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Mike Tanner on Hitachi Data Systems’ US Federal Market Entry, Data Center Consolidation Trends

Mike Tanner on Hitachi Data Systems' US Federal Market Entry, Data Center Consolidation Trends - top government contractors - best government contracting event
Mike Tanner

tanner_mike_smallMike Tanner serves as president and CEO of Hitachi Data Systems Federal Corp. — the U.S. government market subsidiary of HDS — and has led the organization since its launch on April 1, 2013.

He originally joined HDS in 2007 as a district sales manager and also spent seven years at Hewlett-Packard, where he helped lead sales of storage products to government agencies.

In this conversation with ExecutiveBiz, Tanner describes his own transition to HDS’ federal subsidiary, trends in converged infrastructure tools for the public sector and his view on how the federal government’s data center consolidation initiative will evolve this year.

ExecutiveBiz: Describe how the federal subsidiary fits into the overall Hitachi Data Systems structure and market strategy.

Mike Tanner: Hitachi Data Systems is a U.S. corporation that sells IT solutions across the globe. When I joined the company eight years ago, however, its presence in the federal marketplace was relatively limited. While we had done business with the government for the better part of 20 years, the company worked primarily through two small partner companies.

I was brought on board to strengthen our relationship with the federal government, grow our business in the across the federal marketplace and ultimately expand the number and variety of solutions that HDS can offer the U.S. public sector.

ExecutiveBiz: What led you to take the CEO role for the subsidiary?

Mike Tanner: I was drawn by the tremendous opportunity to grow the Hitachi brand in the federal marketplace, but also by some unique challenges I knew our organization would face.

When I came to Hitachi early on, I presented a strategy to grow the federal business through the creation of a separate subsidiary called HDS Federal that would act independently of its Japanese parent. As a separate federal subsidiary, we have our own board of directors and our own systems that allows us to deal directly with the customers.

This provides the interface and it mitigates the control and influence over our business, which allows us to get much closer to customers who operate in a classified environment. It opens the door for more business in the Defense Department and intelligence community.

Ultimately, the most compelling reason for taking this position is my belief that our solutions can improve the government's capacity to accomplish complex missions.

ExecutiveBiz: Looking at some areas in the market, how do you see the Federal Data Center Consolidation initiative continuing and evolving over the next year?

Mike Tanner: Data center consolidation will be a continued area of focus for the federal government. Looking at some statistical data, the government spends more than 80 percent of its IT budget on legacy technologies, and it doesn't have money to spend on new and innovative technologies. Data center consolidation is certainly one of the government's efforts to save on their legacy technology.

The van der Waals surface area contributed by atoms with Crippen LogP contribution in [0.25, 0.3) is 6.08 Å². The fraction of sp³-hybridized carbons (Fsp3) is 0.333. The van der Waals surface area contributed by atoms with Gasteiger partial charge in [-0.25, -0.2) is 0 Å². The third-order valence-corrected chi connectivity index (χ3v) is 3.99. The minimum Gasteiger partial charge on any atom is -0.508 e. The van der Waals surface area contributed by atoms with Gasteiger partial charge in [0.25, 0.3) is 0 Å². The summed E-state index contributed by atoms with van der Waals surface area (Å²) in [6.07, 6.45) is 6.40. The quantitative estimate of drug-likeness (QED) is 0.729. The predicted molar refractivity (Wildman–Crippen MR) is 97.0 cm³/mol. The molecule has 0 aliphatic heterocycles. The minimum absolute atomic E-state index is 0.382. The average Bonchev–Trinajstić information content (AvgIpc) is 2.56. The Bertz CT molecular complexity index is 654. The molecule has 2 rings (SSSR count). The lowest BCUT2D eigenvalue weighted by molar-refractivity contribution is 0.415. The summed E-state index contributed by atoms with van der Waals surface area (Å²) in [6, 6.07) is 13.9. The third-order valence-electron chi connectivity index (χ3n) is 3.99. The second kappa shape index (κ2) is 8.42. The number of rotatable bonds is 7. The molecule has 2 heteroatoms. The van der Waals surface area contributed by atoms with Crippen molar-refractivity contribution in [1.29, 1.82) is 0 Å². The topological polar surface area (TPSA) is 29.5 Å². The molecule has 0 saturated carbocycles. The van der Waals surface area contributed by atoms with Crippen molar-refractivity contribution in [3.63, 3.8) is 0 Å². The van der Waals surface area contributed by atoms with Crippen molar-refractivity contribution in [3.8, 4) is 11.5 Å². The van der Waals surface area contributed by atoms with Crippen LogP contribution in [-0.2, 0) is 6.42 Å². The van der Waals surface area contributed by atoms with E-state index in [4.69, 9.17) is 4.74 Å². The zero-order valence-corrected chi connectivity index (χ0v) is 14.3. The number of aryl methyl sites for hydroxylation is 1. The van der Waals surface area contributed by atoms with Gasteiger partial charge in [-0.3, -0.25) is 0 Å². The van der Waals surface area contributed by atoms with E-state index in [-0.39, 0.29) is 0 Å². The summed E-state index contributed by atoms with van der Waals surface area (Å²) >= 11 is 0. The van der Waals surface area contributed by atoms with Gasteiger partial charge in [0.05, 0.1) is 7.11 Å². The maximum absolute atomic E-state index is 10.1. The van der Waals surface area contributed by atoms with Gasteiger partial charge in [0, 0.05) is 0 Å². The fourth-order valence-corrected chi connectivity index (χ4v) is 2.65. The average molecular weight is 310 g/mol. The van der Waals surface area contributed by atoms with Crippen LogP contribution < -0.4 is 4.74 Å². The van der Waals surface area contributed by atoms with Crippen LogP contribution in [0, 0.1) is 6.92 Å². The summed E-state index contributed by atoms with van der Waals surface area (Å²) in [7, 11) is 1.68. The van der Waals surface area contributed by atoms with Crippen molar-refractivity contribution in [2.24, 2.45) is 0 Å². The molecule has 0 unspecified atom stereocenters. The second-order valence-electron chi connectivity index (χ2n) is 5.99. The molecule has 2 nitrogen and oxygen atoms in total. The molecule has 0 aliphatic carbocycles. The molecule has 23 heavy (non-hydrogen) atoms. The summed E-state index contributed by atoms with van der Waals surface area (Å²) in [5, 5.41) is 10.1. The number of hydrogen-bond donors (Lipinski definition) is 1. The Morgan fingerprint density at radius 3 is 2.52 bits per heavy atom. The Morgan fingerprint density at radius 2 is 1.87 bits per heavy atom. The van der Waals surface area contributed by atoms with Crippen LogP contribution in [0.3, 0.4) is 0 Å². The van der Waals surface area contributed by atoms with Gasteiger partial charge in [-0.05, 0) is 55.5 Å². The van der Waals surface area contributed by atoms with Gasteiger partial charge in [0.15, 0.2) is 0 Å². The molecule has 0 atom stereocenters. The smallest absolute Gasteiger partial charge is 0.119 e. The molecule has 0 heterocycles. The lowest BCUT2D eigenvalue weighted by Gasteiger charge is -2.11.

Some of HDS Federal's technologies have helped customers take their existing assets and get more productivity out of them — extending their usable life significantly. I expect to see the data center consolidation initiative continuing over the next year by reducing the number of data centers, getting better utilization out of those assets and integrating what they have with cloud-type solutions, whether that is a private, public or hybrid of a private and public cloud.

HDS Federal can help our customers by bridging the gap between the private cloud implementation and a public cloud implementation by providing a hybrid solution that's able to get the most efficient use of all technologies.

ExecutiveBiz: What areas of converged infrastructure are agencies looking at?

Mike Tanner: As agencies optimize their data centers to drive higher utilization rates,converged infrastructure is increasingly becoming the best option. We generally look at consolidating server, network and storage elements into a single, converged entity.

But with the speed of technology and the rapid changes we are facing, it is all about the automation and enabling these new systems and applications in a quicker and more robust fashion. Everything is going towards a software-defined type environment that gets you into the converged infrastructure a lot more quickly.

What gives HDS Federal a significant advantage in the development of these software-defined technologies is that we have been working within that type of environment for years.

With our virtualization capability, we have converged heterogeneous environments into a single operating environment around the storage and compute. Converged infrastructure is about automation and provisioning systems more quickly, easily and affordably.

ExecutiveBiz: Where can government and industry collaborate more in data security?

Mike Tanner: Security and data security is all about big data analytics. We all know that there is more and more information out there. We have seen in the press that individual data is becoming compromised. It is about capturing all of this data and more importantly analyzing the data, whether it is incoming threats or attempts to access information.

Hitachi Data Systems recently acquired Pentaho, a data analytics company. Government and industry can collaborate more in sharing data and analyzing information jointly. Pentaho has the tools for data analytics around captured data.

We can collaborate more when we share the information, analyze the different types of threats government is facing, and how we can proactively get in front of them.

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